In the UK online market there are four main grocery retailers dominating the market those are (Tesco, J Sainsbury, Asda, and Iceland.co.uk)
According to the researchers the UK leads the world in online grocery shopping. “Chains like Tesco and Iceland have been much faster than their US counterparts in exploiting the immense potential of new virtual shopping markets.” They estimate that the online grocery market is already worth �200m a year and will reach �1bn within two years.(Guardian Friday February 4, 2000 )
The online grocery market is characterised by many of the features of the traditional grocery market. Big supermarkets have woken up to the Internet as a distribution channel and are gearing up to dominate the market. Smaller suppliers, using the Web as another side of their portfolio, are sure to lose out in this area. Smaller niche suppliers make up a large element of the market in terms of numbers of firms. In fact, there are so many companies, many of which operate on a very local delivery basis, that it is almost impossible to calculate their actual number.
MARKET SIZE
Online shopping grew 19 times faster than traditional brick-and-mortar retailing in December 2002, and increased a further five percent in January 2003 to represent six percent of all UK retail .(www.nua.com)
Various reported predictions suggest the online grocery market will be worth around up to 10 % of 120 billion which is the predicted grocery market size by 2005 (MINTEL Nov, 2000)
The current size of the UK online grocery market has been estimated to be worth �1.2bn. (Key Note 2001), while Tesco reported 446 million sales during 2003.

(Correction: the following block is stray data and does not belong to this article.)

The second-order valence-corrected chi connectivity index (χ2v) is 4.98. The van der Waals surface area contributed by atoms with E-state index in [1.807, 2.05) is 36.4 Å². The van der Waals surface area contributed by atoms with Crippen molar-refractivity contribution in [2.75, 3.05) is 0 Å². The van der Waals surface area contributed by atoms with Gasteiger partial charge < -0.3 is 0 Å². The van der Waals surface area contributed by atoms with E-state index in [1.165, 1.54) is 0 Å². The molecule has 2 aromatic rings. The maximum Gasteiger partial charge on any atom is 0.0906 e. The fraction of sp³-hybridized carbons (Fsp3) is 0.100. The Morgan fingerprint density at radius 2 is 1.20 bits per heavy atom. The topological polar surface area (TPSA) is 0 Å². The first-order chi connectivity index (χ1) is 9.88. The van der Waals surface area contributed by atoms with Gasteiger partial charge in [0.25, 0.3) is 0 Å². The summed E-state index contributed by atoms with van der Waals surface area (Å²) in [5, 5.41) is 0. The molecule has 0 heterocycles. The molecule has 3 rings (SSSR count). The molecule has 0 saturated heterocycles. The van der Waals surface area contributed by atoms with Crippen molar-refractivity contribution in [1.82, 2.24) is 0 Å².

Sainsbury’s the second market leader announced annual sales of �110 million during 2002 (MINTEL Mar 2003)
More than half the UK population will have bought something online by the end of 2003. Online shopping will represent 7% of all retail sales in the UK, accounting for �2 billion a month.(MINTEL Apr 2003)
The total size of the UK grocery market has been estimated at �100bn per year. To support the market, the UK has 5.9 million online shoppers, growing to a predicted 8.5 million over the next 5 years �500m of turnover, that suggests that average spending per user in 2000 was in the region of �83 per head, suggesting that the Majority of users are not regular consumers of online services.(Key Note)
Market size is difficult to determine, as figures for turnover from Internet sales are often included in total sales figures. Companies that are struggling to perform in the market may be taking a rather flexible view in how they present figures that may disappoint shareholders. However, Key Note’s assessment is that the size of the true online market is currently �465m (lower than many estimates suggest). Within this, Tesco claims 64.5% of the market, Sainsbury’s 9%, ASDA 7.5%, Iceland 4.7%, , with the balance held by a range of independents, small suppliers and niche companies.
Table:2
The UK Online Grocery Market by Online Sales by Supermarket (�m and %), 2000
Online Sales (�m) % of Total
Tesco 300 64.5
J Sainsbury 42 9.0 ASDA Wal-Mart 35 7.5
Iceland.co.uk 22 4.7
Others 66 14.2
Total 465 100.0
Source: Key Note
Macro Environment
To understand the macro-environment a technique called a PEST (Political, Economical, Socio-cultural, and Technological) analysis is usually undertaken.
The PEST analysis identifies all external factors that affect the way a business can operate. What follows is a PEST for the E-grocery industry
PEST ANALYSIS
POLITICAL FACTORS
The UK government sets itself as the target of making the UK the world’s best place for e-commerce by developing public internet access and e-commerce awareness among UK businesses
To trade in the UK there are 40 different laws that a company may be subject to (chaffey)
Stephen Timms, e-commerce Minister, said:
“The UK’s retailers are making progress in adopting e-commerce and
developing e-business solutions. But there clearly is room for
improvement, and we cannot afford to be complacent.